Census 2023: One-third in BOP have Māori descent

The first round of Census data was released on Wednesday. Photo / Bevan Conley.

One in three people in the Bay of Plenty were of Māori descent in 2023, and one in five nationwide, Census data released this week reveals.

It also shows Rotorua’s total population grew 3 per cent between 2018 and 2023 for a new total of 74,058 people, while Tauranga grew 11.5 per cent to 152,844 and Western Bay 10.4 per cent to 56,184.

Māori descent data from Census 2023 was presented in Rotorua yesterday morning by Kirikowhai Mikaere - the lead technician for the Data Iwi Leaders Group and pou ārahi of its operating arm Te Kāhui Raraunga.

It is the first time Māori descent information has been included in the first release of Census data on the iwi-designed and operated platform Te Whata. It was described as a “historic step” by Te Kāhui Raraunga and Stats NZ.

The Census is the official count of the people and dwellings in New Zealand and is held every five years, most recently on March 7, 2023.

Stats NZ says it counts Māori in two ways – Māori descent is based on whakapapa while affiliation to the Māori ethnic group is a self-determined cultural affiliation.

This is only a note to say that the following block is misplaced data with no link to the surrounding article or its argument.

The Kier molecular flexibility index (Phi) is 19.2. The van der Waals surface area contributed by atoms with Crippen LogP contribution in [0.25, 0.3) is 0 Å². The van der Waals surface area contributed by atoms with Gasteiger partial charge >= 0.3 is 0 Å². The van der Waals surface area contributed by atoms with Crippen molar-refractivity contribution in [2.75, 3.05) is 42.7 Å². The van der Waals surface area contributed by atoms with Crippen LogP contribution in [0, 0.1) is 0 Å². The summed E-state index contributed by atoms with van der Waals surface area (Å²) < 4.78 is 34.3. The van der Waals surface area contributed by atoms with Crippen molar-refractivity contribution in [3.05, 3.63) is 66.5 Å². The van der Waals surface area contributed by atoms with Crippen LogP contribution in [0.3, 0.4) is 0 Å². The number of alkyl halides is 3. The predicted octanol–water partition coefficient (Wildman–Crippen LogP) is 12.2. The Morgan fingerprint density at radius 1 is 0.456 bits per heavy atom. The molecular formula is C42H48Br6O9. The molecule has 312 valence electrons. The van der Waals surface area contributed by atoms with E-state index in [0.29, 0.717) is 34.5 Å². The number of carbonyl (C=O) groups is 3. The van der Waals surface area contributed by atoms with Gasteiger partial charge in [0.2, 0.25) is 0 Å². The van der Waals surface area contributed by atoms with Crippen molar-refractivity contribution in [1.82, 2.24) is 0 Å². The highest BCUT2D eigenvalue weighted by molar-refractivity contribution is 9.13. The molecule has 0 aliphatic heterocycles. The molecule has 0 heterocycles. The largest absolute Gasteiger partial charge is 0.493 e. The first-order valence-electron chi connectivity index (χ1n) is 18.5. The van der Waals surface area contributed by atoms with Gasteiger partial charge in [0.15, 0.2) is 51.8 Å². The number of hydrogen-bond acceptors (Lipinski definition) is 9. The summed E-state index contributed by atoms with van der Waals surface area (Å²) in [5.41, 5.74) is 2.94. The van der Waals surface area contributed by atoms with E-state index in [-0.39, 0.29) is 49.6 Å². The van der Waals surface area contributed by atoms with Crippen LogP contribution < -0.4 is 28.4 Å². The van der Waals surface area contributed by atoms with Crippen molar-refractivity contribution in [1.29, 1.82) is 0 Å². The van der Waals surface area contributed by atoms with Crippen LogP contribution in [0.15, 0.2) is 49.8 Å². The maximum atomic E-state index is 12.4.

Census data is used to inform policy development and planning, as well as decisions on services such as healthcare, education, housing, and transport.

More than 60 per cent of Rotorua under-25s are Māori

Speaking at the Rotorua event, held at the Te Kāhui Raraunga office, Mikaere says the national Māori population in 2023 was 978,246 – or 19.6 per cent of the New Zealand population.

The Māori population increased 12.5 per cent from 869,850 in 2018, while the total New Zealand population increased 6.3 per cent.

The age distribution showed 46.5 per cent of Māori in 2023 were younger than 25. Nationally in this age range, almost one in three people were Māori. In Rotorua, it was 60.8 per cent, Mikaere says – about three in five.

Kirikowhai Mikaere, lead technician for the Data Iwi Leaders Group and pou ārahi of its operating arm Te Kāhui Raraunga. Photo / Andrew Warner.

The median age of the Māori descent population was 27.2 years, more than a decade younger than the New Zealand median of 38.1 years.

Bay of Plenty data shows one-third – 32.9 per cent – were Māori, and the Māori population increased 12.1 per cent from 2018.

Māori were close to making up half of Rotorua’s population, with 45.3 per cent of residents stating they were of Māori descent, compared to 51.8 per cent indicating non-Māori descent. In Tauranga, 21.9 per cent indicated Māori descent and 24.1 per cent in Western Bay.

Māori population ‘young, resilient, and rapidly growing’

Mikaere (Tūhourangi, Ngāti Whakaue) told the Rotorua Daily Post it's important to understand the makeup of communities and to ensure the “right types” of resources and education were being invested in for this “youthful Māori population”.

“I think it’s really positive that we have a growing population and so I think it’s understanding how we work together … to ensure we’re creating a safe space for our people … for our rangatahi, in a way that means they can aspire to be whatever they want to be.”

This included investing in options for young people to stay in the Bay of Plenty by being educated and employed here, she says.